Thursday, May 12, 2022

Artist Date with Margaret Ong

You know that feeling you get ... that you got ... when you were a little kid and were so surprised at something so cool all you could do was say, Oh! ? That's me when I saw a link to a review of an art exhibit by visual poet Margaret Ong.

Visual Poet...I didn't even know such an art existed...and, yet I did because I have been growing as a visual poet for some time, not understanding that there is a name for my urge to play with words on a page with paint and glue and rubber stamps and even a sewing machine.

I'm a happy beginner. Margaret Ong is a master. Come on-- let's go see some of her work!

Start by clicking on this article by John Yau in Hypoallergenic 
Yau, John. “A Poet-Artist Looks to the Stars.” Hyperallergic, 6 Aug. 2021,

As you can imagine, I started taking in Ong's work...and haven't stopped--likely never will. I have so much to learn. Ong's current exhibit in Chicago is also star-based. Isn't that the best? Now, I have to figure out a way to see her art in person. 

The image below is a visual poem draft of words found John Yau's article (

to arrange as a found poem.

visual poem draft -- Linda Mitchell May '22

I was a bit behind on the star padlet...but am caught up. Hooray! Nothing fancy...just two haiku that make me happy. 

Thank you, Rose at Imagine the Possibilities for hosting this week's Poetry Friday round-up.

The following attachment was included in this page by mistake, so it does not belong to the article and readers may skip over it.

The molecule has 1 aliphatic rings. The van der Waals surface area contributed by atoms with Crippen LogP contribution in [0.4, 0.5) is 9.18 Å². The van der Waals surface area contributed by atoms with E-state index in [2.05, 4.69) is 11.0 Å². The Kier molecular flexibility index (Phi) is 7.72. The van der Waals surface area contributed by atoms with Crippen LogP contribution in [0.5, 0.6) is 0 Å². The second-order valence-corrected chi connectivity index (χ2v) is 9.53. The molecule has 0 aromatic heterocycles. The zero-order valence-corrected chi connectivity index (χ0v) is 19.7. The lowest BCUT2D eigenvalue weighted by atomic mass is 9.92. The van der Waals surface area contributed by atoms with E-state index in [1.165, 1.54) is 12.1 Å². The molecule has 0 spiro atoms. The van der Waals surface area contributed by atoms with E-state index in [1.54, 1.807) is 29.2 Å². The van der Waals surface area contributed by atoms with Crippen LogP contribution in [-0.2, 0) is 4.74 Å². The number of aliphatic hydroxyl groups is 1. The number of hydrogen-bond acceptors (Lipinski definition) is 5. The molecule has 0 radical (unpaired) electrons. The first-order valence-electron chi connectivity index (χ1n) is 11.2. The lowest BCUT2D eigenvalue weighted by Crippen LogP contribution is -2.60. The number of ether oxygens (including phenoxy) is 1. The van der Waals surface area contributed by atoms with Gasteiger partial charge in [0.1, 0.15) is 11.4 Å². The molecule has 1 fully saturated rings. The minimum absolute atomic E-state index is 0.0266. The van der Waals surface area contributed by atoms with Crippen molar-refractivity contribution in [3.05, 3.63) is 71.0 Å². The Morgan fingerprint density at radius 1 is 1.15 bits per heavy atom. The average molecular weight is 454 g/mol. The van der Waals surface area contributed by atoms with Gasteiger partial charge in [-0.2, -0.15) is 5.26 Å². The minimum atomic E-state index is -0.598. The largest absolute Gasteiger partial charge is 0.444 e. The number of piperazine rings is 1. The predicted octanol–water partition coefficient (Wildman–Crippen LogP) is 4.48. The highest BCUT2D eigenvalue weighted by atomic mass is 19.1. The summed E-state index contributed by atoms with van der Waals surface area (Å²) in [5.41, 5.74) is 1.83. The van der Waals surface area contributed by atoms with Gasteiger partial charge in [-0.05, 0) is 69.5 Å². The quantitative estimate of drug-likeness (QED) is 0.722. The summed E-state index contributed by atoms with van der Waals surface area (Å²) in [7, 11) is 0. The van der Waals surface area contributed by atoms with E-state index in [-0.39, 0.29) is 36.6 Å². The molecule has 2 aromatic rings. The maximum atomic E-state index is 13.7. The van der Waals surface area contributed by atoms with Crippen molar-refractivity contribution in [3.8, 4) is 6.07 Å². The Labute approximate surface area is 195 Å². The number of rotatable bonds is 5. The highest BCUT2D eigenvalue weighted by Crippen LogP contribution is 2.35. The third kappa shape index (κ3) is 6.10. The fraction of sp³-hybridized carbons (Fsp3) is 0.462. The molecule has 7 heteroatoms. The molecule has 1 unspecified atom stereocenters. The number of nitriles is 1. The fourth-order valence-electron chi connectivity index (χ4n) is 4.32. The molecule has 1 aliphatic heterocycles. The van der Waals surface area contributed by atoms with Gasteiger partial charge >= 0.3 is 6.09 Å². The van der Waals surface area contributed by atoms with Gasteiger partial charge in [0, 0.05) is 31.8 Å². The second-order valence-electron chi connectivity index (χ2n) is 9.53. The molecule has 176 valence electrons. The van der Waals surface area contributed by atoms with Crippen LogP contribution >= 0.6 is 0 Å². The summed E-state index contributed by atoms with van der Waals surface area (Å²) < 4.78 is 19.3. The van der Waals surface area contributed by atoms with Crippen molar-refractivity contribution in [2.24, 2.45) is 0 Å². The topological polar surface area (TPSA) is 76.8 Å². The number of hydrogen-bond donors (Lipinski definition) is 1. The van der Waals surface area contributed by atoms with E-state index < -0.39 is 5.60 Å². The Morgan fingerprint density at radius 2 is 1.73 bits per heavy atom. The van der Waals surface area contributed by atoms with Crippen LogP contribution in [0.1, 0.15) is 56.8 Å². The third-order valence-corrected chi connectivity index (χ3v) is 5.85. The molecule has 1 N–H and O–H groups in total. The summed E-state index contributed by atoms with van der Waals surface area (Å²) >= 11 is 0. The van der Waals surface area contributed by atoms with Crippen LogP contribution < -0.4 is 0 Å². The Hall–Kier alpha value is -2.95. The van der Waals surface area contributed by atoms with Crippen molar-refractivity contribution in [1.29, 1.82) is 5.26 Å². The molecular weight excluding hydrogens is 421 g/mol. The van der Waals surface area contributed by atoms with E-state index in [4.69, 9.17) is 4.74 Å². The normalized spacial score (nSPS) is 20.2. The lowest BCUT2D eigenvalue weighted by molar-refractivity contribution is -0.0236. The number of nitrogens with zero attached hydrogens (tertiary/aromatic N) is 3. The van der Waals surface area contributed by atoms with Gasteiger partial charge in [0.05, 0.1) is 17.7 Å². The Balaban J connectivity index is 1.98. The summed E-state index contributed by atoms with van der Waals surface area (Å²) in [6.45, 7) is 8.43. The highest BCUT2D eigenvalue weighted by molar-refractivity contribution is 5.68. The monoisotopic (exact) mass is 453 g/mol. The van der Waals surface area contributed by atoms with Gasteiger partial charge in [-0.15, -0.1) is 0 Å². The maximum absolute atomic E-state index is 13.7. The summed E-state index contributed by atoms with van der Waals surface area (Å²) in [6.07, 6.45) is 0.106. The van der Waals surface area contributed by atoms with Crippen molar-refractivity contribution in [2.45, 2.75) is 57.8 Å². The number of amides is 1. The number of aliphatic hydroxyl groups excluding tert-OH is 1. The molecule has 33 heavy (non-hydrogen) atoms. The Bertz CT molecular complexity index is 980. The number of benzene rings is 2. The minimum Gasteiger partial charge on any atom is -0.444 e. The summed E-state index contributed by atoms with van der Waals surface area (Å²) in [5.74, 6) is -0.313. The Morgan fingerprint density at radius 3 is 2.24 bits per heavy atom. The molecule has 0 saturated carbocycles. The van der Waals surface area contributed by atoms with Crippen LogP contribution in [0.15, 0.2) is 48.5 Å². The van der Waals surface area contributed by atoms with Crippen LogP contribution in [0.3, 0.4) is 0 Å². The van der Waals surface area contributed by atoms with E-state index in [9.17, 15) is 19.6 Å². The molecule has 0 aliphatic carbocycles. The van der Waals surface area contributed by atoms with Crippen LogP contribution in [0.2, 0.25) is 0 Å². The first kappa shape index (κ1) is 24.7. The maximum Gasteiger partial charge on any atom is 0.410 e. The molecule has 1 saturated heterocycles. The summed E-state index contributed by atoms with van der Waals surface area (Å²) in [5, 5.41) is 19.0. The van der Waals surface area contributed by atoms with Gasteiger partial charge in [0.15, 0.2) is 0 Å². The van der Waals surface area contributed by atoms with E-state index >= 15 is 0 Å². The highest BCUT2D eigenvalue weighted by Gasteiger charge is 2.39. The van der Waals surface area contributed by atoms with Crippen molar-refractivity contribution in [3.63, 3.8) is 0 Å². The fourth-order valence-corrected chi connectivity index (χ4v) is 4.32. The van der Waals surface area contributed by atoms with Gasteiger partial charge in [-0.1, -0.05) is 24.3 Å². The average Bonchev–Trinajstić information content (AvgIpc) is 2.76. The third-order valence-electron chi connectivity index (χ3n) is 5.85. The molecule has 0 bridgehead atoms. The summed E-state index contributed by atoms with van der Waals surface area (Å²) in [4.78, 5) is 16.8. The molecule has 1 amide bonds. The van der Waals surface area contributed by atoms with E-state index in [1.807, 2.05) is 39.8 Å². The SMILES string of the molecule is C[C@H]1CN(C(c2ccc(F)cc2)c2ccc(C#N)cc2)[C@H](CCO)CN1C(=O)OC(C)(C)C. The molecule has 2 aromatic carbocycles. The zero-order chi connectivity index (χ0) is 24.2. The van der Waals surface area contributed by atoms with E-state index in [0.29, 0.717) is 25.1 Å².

Thursday, May 5, 2022

Homage to Pick a Proverb

Thank you, Jama, for hosting our round-up today.

Our Inklings are paying homage to someone else's April Poetry Month Project (see a round-up of them at Jama's Alphabet Soup). I really enjoyed Amy Ludwig Vanderwater's Pick a Proverb project. She is a productive poet that's for sure. 

I had ideas and drafts and pfffttttthhhfffft. They fizzled flat. I had that, uh oh...what if I have nothing to show for Friday? feeling. But, I pitched this idea. So, I can't just not show up!

Keep it simple
Don't overthink
You've got this

These are all things I was telling myself Thursday morning during my creative time. 

I started with something familiar, stars.
'hitch your wagon to a star.' 

Where did that phrase come from? Is it a proverb or an idiom?

According to ongoing RHR (Rabbit Hole Research), the phrase is an idiom referring to hitching one's fortune to another who can raise one's status.


Transcendentalist Ralph Waldo Emerson, originator of this phrase in American Civilization 1862, likely meant more than glomming onto someone's coattails. He meant...

Whoa. This is a horse of a different color. This is something more like wisdom...more proverb.  

"...we are strong borrowing the might of the elements..."

Linda Mitchell 5/22

Let's go see how the other Inklings responded to May's challenge:

Mary Lee

Thursday, April 28, 2022